Bank Robbery




Bank Robbery

Generally speaking, robbery is the taking of anything of value from another party by threatened or real force.  Bank robbery accounts for fewer than three percent of all robberies in the United States, though the possibility of this crime occurring instills fear in many.  The Uniform Crime Reporting Program considers bank robbery both a property crime and a violent crime.  Bank robbery can occur in any financial institution.  While the ultimate victim of bank robbery is the bank, the tellers and other employees who are injured or threatened are also victimized. 

According to statistics gathered in 2001, a bank robbery occurs every fifty minutes in the United States.  Approximately $70 million is lost in bank robberies in the United States annually.  Between 1996 and 2000, the average amount of money taken during a bank robbery is approximately $5,000. 

Bank robbery is typically carried out by a single individual who demands money from a teller while brandishing a firearm.  A bank robber can either ask for the money verbally or pass a note to the bank employee alerting them of the bank robbery.  A takeover bank robbery, one of the most dangerous types, involves several armed criminals threatening the lives of all those present during the course of their heist.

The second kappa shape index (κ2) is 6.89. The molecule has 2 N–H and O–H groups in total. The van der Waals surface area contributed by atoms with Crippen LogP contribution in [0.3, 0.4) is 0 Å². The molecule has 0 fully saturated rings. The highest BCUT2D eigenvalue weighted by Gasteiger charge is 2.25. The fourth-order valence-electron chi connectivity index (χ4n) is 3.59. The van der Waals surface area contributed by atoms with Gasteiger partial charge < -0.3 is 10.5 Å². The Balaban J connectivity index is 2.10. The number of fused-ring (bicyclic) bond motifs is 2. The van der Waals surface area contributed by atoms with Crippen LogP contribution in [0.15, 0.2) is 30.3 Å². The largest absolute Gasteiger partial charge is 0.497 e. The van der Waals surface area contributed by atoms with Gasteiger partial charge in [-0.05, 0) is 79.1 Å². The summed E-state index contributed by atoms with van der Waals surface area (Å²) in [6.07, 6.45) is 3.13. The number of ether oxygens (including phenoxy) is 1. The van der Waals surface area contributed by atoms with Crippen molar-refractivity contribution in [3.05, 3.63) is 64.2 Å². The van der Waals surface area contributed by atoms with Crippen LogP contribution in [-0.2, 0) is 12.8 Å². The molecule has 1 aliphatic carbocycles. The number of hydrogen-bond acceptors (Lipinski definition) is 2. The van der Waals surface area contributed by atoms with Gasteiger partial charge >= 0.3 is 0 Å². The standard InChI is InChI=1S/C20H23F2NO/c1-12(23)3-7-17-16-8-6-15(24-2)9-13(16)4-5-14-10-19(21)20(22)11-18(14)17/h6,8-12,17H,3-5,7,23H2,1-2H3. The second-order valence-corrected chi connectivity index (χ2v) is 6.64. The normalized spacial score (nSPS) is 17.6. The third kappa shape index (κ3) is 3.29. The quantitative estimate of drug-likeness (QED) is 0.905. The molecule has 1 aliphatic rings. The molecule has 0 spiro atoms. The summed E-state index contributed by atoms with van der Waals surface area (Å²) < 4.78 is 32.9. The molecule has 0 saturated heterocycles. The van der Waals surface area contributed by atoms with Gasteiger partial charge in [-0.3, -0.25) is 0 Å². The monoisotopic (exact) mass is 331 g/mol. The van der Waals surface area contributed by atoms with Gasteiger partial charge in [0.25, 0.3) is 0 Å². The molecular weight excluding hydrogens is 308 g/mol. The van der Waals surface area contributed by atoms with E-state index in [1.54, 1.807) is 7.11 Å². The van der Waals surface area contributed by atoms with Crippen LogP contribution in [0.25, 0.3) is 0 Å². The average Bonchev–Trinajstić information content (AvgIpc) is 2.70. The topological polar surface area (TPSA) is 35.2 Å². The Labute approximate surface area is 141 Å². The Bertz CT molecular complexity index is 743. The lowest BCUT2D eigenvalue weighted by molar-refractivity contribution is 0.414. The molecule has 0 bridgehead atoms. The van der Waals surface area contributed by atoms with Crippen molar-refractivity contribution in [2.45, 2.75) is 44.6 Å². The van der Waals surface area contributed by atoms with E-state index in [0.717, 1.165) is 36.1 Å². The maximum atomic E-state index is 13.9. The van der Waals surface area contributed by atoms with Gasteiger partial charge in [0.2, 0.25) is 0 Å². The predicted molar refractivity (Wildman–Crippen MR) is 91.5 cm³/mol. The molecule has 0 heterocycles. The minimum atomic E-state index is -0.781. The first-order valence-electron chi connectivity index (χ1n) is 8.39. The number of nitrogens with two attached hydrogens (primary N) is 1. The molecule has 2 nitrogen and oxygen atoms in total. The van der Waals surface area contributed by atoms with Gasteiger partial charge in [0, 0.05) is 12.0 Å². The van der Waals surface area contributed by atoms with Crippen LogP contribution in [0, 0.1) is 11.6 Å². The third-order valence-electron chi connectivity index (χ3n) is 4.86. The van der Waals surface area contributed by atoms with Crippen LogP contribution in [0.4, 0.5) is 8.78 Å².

Bank robberies have a low success rate.  According to the Uniform Crime Reporting Program, 58 percent of all those who commit bank robbery are arrested.  Increased bank security measures, such as surveillance cameras, guards, silent alarms, special police units (like the SWAT team), and other measures have made successful bank robberies rare.  While some bank robberies are successful, there is a high chance the offender will be arrested and prosecuted.  The more often an offender commits bank robbery, the more likely it is that s/he will be caught. 

Because bank robberies have a relatively low success rate, many organized criminals steal money by other means.  White collar crimes, such as identity theft, drug trafficking, and internet crimes, are becoming an increasingly common way to unlawfully acquire money at the expense of another party.   

If you or a loved one has been involved in a bank robbery, please contact us to speak with a qualified and experienced criminal attorney in your area. 

Related Bank Robbery News

Aug 28, 2007 - Defense Shocks Law Enforcement with Bank Robbery Acquittal

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